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Janne Nevalainen

Innofactor Cybersecurity Studio – Week 42

Innofactor’s Cybersecurity Consultants Janne Nevalainen and Marcus Söderblom discuss the most topical cybersecurity news from all over the globe in our monthly Cybersecurity Studio. This week’s episode covers news from week 42.

For your convenience, Cybersecurity Studio is available in three formats: video, podcast, and blog post. Here’s a look at the cybersecurity topics to be covered this time:


Patch it up, baby – Critical vulnerabilities discovered in October

There have been a number of critical vulnerabilities as of late, but the following in particular are worth mentioning.

Zimbra collaboration suite vulnerability allows an attacker to get hold of Zimbra server by sending a malicious email attachment, allowing the attacker to run an arbitrary code on the server while bypassing any antivirus checks. Zimbra has released a security fix that replaces the vulnerable component.

An equally severe incident is the Fortinet authentication bypass, a vulnerability where an attacker can bypass the admin interface in FortiOS, FortiProxy, and Fortiswitchmanager. Fortnet has released a patch for this vulnerability.

As with vulnerabilities in general, there are three ways to tackle this issue: patching, patching, patching!

China targeted cyber assaults on Taiwan ahead of a political visit

China started targeting cyberattacks against Taiwan ahead of American politician Nancy Pelosi’s visit to the small island in August. Attacks included hacking attempts as well as disinformation, which was spread on multiple social media platforms, such as Facebook, YouTube, and LINE, an instant messaging app popular in Taiwan.

The motive of the attacks is to hurt the Taiwanese morale, sway the public opinion, and sow distrust of the U.S., which is one of Taiwan’s strongest allies. Similar type of attacks are known to be used by Russia in its invasion of Ukraine.

Intel Alder Lake BIOS Source code leaked

Cybersecurity researchers are concerned about a source code leak for the UEFI BIOS of Alder Lake CPU, which has been confirmed by Intel.

Intel has downplayed the leak by stating that the most sensitive data has been scrubbed from the source code before it was released to external partners. However, the leak is very severe: once the source code is publicly available, the adversaries can verify it and come up with attacks using very low-level attack types.

Intel is now reaching out to both customers and the security research community to keep them informed of the situation.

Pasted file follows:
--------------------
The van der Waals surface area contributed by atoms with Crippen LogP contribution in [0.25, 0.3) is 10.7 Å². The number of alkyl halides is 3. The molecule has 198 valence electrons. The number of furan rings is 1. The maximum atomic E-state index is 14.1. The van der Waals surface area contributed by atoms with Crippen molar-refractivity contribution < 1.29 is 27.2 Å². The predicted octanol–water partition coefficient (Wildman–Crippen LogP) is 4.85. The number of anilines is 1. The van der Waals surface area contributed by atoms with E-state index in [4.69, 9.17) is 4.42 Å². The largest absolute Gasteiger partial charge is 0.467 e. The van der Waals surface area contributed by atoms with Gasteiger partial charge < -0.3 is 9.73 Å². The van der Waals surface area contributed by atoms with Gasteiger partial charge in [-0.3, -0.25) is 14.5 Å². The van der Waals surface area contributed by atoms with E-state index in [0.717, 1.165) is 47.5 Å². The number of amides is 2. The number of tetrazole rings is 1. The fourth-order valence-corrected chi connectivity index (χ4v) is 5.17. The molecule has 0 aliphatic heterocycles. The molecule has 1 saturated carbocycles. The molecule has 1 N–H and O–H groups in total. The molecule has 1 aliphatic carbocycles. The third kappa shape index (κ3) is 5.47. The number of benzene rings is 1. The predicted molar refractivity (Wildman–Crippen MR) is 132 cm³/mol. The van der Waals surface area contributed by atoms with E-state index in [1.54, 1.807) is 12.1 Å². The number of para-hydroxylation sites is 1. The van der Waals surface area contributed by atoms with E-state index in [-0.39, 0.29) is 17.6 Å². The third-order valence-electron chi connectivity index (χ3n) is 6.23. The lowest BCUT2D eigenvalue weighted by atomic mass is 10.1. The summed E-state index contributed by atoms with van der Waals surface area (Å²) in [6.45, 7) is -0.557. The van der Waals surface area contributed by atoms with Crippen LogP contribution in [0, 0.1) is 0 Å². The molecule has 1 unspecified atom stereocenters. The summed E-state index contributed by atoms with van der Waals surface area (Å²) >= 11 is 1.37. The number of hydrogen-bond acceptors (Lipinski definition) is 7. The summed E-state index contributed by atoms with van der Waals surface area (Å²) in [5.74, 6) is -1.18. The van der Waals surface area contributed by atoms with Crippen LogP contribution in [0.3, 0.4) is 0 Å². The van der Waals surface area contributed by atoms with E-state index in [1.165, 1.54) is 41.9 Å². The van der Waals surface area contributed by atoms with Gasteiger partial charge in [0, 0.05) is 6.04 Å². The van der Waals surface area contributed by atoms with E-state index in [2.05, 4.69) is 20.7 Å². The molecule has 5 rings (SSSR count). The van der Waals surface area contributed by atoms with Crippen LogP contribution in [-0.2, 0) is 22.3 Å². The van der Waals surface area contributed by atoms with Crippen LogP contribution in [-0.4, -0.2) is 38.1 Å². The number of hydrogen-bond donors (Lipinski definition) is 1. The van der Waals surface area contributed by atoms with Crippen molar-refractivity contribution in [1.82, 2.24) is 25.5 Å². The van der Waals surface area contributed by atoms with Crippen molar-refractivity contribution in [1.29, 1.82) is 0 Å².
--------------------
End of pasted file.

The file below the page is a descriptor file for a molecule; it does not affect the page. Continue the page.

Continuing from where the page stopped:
Microsoft named a Leader in the Gartner® Magic Quadrant™ for SIEM

Microsoft was named a Leader in the 2022 Gartner® Magic QuadrantTM for Security Information and Event Management (SIEM) and is positioned highest on the measure of Ability to Execute axis.

Microsoft’s SIEM solution is called Microsoft Sentinel, which collects security data from an entire organization. The cloud-native Sentinel includes user and entity behavior analytics (UEBA) and security orchestration, automation, and response (SOAR) capabilities.

To learn more about modern Security Monitoring solutions and key concepts, we strongly recommend signing up for our upcoming webinar on November 24.


Binance-linked blockchain hacked – Up to 100 million USD worth of crypto stolen

In early October, hackers managed to steal about 100 million dollars’ worth of crypto from Binance, the world's largest crypto exchange. The attack is the latest in a series of hacks to hit the crypto sector this year.

The attack did not hit Binance’s service itself, i.e., customer assets were not impacted. Instead, the attack happened in a so called a blockchain "bridge" used in the BNB Chain, where the actual crypto trades happen. The value of the threatened crypto was significantly higher than what the attackers actually stole, but Binance was able to freeze most of the tokens, thus limiting the damages.

These types of attacks have been on the rise during 2022, and hackers are intentionally targeting the blockchain bridges. According to estimations, up to two billion dollars has been lost in crypto currency in 13 different attacks this year.

A Chinese YouTube channel was distributing malicious Tor Browser

A popular Chinese-language YouTube channel with 181,000 subscribers was revealed to be distributing a trojanized version of a Windows installer for the Tor Browser. All of the victims are located in China, but the scale of the attack remains unclear for now.

The malicious version of the Tor Browser installer was distributed via a link present in the video description. As the actual Tor Browser website is blocked in China, the trick was to lure people on YouTube searching for Tor Browser solutions into downloading the rogue variant. The link redirected to an executable that, once installed, collects various personal data, and sends it to a command-and-control server.

The lesson to be learned here? Whenever searching for a particular solution on the Internet particularly anything as sensitive as a Tor Browser always rely on the original source instead of a 3rd party, such as YouTube.

The full episode of Cybersecurity Studio Week 42 is available.

Interested in the latest trends, topics, and techniques in the world of cybersecurity? Learn more by watching our webinars or dig deep into our cybersecurity offering by visiting our website!

Janne Nevalainen

Janne is a skilled IT professional with over 20 years of experience. Throughout his career, he has worked as an administrator, consultant, and trainer. Janne specializes in modern productivity and security technologies such as Microsoft Azure and Microsoft 365. In his free time, he also writes his own blog on these topics. As a cybersecurity consultant at Innofactor, Janne helps clients maximize the benefits of modern cloud tools while prioritizing security.